I was thinking about Anne Ancelin Schützenberger and her work with ‘the ancestor syndrome’, how in families there are often correlated dates on which people die in each generation (or get married or become ill or whatever); she uncovers traumas extant in the contemporary French and stems these wounds directly from the 1789 Revolution and subsequent Terror. Makes Tony Blair’s (old piano-grin himself) recent whispered not-quite-sorry about slavery tinkle the ivories of lip service more clearly, doesn’t it? The basic naked principle here, as Freud taught us, is the return of the repressed, or perhaps, dressed in velvet, the return of the unremembered – it matters not. As Adler points out we’re into the ice-sheet of lies, now melting in the frosty mandala of eco-collapse – and remember, the environment doesn’t begin where your skin meets the atmosphere, it interpenetrates your bios, your genus, your history and memory too – inside and out are of one taste.

Thursday, December 21, 2006

weather snaggles

The Northwest region of the United States experienced a slight flutter this past week, with no small effect on this blog - more content coming in the next few days, and sorry I had no available energy, my turbines being on the blink.

Thursday, December 14, 2006

two years of peak energy (usa)

Monday, December 11, 2006

seen at bouphonia

Friday, December 08, 2006

you tube

Thursday, December 07, 2006

sharp as a whipple

The peak oil crisis: the Saudi op-ed
...The Saudis could, however, bring pressure without doing anything so provocative as a major production cut. Simply ratcheting down production in an unobtrusive manner should be enough to scare Washington into reconsidering leaving Riyadh, as the leader of the world's Sunnis to deal with the mess on its own.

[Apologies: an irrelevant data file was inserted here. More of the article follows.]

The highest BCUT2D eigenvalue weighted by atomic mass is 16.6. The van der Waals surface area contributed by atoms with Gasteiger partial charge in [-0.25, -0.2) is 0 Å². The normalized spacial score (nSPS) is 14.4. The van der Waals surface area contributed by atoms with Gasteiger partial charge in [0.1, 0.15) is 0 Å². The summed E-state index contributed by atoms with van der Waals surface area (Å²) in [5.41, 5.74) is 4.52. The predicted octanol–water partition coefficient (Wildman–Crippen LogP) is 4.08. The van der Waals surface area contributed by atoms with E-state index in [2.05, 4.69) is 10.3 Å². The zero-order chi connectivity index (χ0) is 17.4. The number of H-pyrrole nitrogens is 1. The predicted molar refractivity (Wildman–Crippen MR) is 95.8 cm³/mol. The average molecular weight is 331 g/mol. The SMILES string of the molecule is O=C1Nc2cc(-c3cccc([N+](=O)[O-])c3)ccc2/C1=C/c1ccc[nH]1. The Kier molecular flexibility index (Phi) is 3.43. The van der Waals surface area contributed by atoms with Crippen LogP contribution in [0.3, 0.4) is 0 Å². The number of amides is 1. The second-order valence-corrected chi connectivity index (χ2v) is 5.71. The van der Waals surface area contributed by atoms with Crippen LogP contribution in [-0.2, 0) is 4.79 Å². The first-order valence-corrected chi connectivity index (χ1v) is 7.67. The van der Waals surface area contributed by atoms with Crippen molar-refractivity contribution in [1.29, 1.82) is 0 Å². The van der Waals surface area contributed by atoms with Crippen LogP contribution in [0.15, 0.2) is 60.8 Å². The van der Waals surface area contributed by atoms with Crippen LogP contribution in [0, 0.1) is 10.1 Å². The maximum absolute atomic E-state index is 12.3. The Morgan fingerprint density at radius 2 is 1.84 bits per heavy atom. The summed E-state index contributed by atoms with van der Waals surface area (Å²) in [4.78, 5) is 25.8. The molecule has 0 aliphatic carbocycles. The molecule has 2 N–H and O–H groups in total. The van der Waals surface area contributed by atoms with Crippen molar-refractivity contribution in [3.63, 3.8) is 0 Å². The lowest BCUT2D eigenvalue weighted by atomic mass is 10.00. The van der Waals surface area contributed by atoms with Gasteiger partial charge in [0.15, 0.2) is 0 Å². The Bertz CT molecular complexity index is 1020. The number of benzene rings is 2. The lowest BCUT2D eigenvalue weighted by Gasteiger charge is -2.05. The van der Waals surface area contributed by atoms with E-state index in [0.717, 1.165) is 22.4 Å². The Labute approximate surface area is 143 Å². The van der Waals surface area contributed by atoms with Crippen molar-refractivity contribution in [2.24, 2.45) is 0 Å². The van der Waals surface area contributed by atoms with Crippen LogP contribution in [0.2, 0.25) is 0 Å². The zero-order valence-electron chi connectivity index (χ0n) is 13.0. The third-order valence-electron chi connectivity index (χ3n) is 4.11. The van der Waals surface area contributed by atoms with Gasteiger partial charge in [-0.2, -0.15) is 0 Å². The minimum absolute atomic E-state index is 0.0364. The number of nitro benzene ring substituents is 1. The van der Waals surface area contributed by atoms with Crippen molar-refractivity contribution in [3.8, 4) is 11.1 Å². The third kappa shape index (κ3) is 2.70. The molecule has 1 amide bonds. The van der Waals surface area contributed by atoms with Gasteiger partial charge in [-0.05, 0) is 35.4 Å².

Just before President Bush met with the Iraqi Prime Minister in Jordan last week, Vice President Cheney was summoned to Riyadh to receive the whole Saudi message. It may be many years before we learn exactly what that message was, but already President Bush is back to talking about "staying the course."

Tom Whipple brilliantly ties together the peak oil situation as it relates to Saudi Ariaba with the strategic position of the United States.

There isn't much else to say. The region is in a fix. The world is in a fix. The United States imperial efforts to control one country completely, and use it as a wedge in the Middle East have failed. Israel, pal and friend to the U.S., has yet to figure this out.

The turd rainbow must now be unweaved.

Given the situation that exists now, I personally favor a federal system, partitioning Iraq into three states, taking tough measures to prevent genocide. Whatever course is taken, sensitive yet robust leadership is required, though not forthcoming. I find Robert Fisk's back-handed suggestion that US citizenship be granted to all Iraqi's as worthy of consideration. The U.S. can call it a reservation, name the natives "indians" and let them sell fireworks to the crackers in the Green Zone.